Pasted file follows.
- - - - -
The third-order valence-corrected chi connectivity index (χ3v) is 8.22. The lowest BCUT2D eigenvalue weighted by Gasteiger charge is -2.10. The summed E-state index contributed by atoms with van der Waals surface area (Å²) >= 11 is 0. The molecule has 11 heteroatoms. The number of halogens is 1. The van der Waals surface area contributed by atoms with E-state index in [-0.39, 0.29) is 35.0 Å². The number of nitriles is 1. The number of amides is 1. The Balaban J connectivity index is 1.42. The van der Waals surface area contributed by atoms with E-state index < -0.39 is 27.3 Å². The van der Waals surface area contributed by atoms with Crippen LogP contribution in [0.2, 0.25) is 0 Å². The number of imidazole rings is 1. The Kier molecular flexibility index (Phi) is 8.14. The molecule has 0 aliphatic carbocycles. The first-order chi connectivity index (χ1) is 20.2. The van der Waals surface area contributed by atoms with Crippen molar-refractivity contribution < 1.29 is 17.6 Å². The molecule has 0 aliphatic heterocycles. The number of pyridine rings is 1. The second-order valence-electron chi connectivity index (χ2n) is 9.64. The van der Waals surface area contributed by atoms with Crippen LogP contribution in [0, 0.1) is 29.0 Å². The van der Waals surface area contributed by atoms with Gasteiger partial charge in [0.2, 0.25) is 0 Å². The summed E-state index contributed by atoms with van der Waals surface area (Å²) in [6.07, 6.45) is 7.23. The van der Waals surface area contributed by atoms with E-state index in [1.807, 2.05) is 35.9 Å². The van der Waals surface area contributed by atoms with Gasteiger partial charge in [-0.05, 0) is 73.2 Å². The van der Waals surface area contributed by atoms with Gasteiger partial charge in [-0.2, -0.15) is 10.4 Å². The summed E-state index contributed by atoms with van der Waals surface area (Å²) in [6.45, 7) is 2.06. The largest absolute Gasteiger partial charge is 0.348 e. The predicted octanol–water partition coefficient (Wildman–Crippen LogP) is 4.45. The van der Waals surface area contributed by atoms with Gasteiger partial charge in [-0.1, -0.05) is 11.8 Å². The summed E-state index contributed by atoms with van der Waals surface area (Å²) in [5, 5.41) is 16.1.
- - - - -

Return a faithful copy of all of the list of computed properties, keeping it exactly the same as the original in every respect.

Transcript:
The third-order valence-corrected chi connectivity index (χ3v) is 8.22. The lowest BCUT2D eigenvalue weighted by Gasteiger charge is -2.10. The summed E-state index contributed by atoms with van der Waals surface area (Å²) >= 11 is 0. The molecule has 11 heteroatoms. The number of halogens is 1. The van der Waals surface area contributed by atoms with E-state index in [-0.39, 0.29) is 35.0 Å². The number of nitriles is 1. The number of amides is 1. The Balaban J connectivity index is 1.42. The van der Waals surface area contributed by atoms with E-state index < -0.39 is 27.3 Å². The van der Waals surface area contributed by atoms with Crippen LogP contribution in [0.2, 0.25) is 0 Å². The number of imidazole rings is 1. The Kier molecular flexibility index (Phi) is 8.14. The molecule has 0 aliphatic carbocycles. The first-order chi connectivity index (χ1) is 20.2. The van der Waals surface area contributed by atoms with Crippen molar-refractivity contribution < 1.29 is 17.6 Å². The molecule has 0 aliphatic heterocycles. The number of pyridine rings is 1. The second-order valence-electron chi connectivity index (χ2n) is 9.64. The van der Waals surface area contributed by atoms with Crippen LogP contribution in [0, 0.1) is 29.0 Å². The van der Waals surface area contributed by atoms with Gasteiger partial charge in [0.2, 0.25) is 0 Å². The summed E-state index contributed by atoms with van der Waals surface area (Å²) in [6.07, 6.45) is 7.23. The van der Waals surface area contributed by atoms with E-state index in [1.807, 2.05) is 35.9 Å². The van der Waals surface area contributed by atoms with Gasteiger partial charge in [-0.05, 0) is 73.2 Å². The van der Waals surface area contributed by atoms with Gasteiger partial charge in [-0.2, -0.15) is 10.4 Å². The summed E-state index contributed by atoms with van der Waals surface area (Å²) in [6.45, 7) is 2.06. The largest absolute Gasteiger partial charge is 0.348 e. The predicted octanol–water partition coefficient (Wildman–Crippen LogP) is 4.45. The van der Waals surface area contributed by atoms with Gasteiger partial charge in [-0.1, -0.05) is 11.8 Å². The summed E-state index contributed by atoms with van der Waals surface area (Å²) in [5, 5.41) is 16.1.